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March 08, 2023

Using organ-on-a-chip technology to elucidate the liver pathophysiology of COVID-19 patients

Junior Associate Professor Kazuo Takayama and his research group developed liver-on-a-chips (LoCs) with bile duct or blood vessel-like structures to investigate the liver pathology of patients with COVID-19 and demonstrated their utility for evaluating drug efficacy.

SARS-CoV-2 infects and causes damage to multiple organs in COVID-19 patients. In particular, liver damage has been associated with COVID-19 severity. However, the appreciation for the liver pathophysiology of these patients remains largely incomplete.

To better understand the liver pathophysiology of COVID-19 patients, the group developed liver models that mimic the liver around blood vessels or bile ducts using organ-on-a-chip technology. Human hepatocytes and cholangiocytes (bile duct epithelial cells) were cultured in the top and bottom channels of microfluidic devices, respectively, to create the liver-on-a-chip with intrahepatic bile duct (ibd-LoC). Similarly, human hepatocytes and vascular endothelial cells were cultured in adjacent channels of microfluidic devices to produce the liver-on-a-chip with a blood vessel (bv-LoC).

The researchers infected these LoCs with SARS-CoV-2 to model the liver pathophysiology of COVID-19 patients and detected the virus in both ibd-LoCs and bv-LoCs two days following infection. Interestingly, despite observing viral clearance after two weeks, increased hepatotoxicity and lipid droplet accumulation continued in the infected bv-LoCs, but not in the infected ibd-LoCs. These findings suggest that the vascularized parts of the liver are more vulnerable to damage by SARS-CoV-2 infection, and such damage is responsible for the liver dysfunctions experienced by COVID-19 patients.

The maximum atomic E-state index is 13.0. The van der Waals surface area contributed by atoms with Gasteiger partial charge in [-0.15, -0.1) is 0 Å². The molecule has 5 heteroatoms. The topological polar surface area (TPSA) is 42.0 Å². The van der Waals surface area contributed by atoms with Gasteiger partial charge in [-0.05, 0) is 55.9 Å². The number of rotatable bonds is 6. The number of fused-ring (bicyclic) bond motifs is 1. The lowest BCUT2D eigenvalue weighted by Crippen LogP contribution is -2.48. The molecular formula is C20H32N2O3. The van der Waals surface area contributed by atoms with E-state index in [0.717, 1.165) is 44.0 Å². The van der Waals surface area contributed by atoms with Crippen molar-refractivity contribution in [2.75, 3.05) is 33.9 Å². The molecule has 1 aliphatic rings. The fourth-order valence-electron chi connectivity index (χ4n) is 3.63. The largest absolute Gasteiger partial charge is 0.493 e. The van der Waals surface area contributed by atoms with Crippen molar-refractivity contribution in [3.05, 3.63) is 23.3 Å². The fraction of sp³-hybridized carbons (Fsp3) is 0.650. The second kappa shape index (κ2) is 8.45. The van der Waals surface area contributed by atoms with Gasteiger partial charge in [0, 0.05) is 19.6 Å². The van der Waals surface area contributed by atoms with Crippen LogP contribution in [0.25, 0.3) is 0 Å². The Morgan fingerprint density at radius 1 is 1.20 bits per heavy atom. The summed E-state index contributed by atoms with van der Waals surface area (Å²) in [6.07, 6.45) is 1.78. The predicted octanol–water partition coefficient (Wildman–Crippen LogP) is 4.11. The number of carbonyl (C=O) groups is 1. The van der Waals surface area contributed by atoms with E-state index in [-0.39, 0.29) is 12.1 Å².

Furthermore, the team screened for therapeutic drugs that can treat these liver abnormalities and found the combined treatment of remdesivir and baricitinib to significantly reduce the hepatotoxicity and lipid droplet accumulation observed in the infected bv-LoCs, suggesting that these two drugs could be effective to treat liver injuries caused by SARS-CoV-2 infection.

Organs-on-a-chip technology, such as the ones described in this study, will help to broaden the understanding of organ dysfunctions in COVID-19 patients and accelerate the development of therapeutic agents to treat this catastrophic disease.

The results of this research were published online in PNAS Nexus on March 7, 2023.

Paper Details
  • Journal: PNAS Nexus
  • Title: Elucidation of the liver pathophysiology of COVID-19 patients using liver-on-a chips
  • Authors: Sayaka Deguchi1,2, Kaori Kosugi1, Rina Hashimoto1, Ayaka Sakamoto1, Masaki Yamamoto3, Rafal P. Krol4, Peter Gee5, Ryosuke Negoro6, Takeshi Noda7,8, Takuya Yamamoto1,9,10, Yu-suke Torisawa11, Miki Nagao3, Kazuo Takayama1,12,*
    * Corresponding Author
  • Author Affiliations:
    1. Center for iPS Cell Research and Application, Kyoto University, Kyoto, Japan
    2. Department of Medical Science, Graduate School of Medicine, Kyoto University, Kyoto, Japan
    3. Department of Clinical Laboratory Medicine, Graduate School of Medicine, Kyoto University, Kyoto, Japan
    4. CiRA Foundation, Research and Development Center, Kyoto, Japan
    5. MaxCyte, Inc., Gaithersburg, United States of America
    6. Laboratory of Molecular Pharmacokinetics, College of Pharmaceutical Sciences, Ritsumeikan University, Noji-Higashi, Kusatsu, Japan
    7. Laboratory of Ultrastructural Virology, Institute for Life and Medical Sciences, Kyoto University, Kyoto, Japan
    8. CREST, Japan Science and Technology Agency (JST), Kawaguchi, Japan
    9. Institute for the Advanced Study of Human Biology (WPI-ASHBi), Kyoto University, Kyoto, Japan
    10. Medical-risk Avoidance based on iPS Cells Team, RIKEN Center for Advanced Intelligence Project (AIP), Kyoto, Japan
    11. Department of Micro Engineering, Kyoto University, Kyoto, Japan
    12. AMED-CREST, Japan Agency for Medical Research and Development (AMED), Tokyo, Japan
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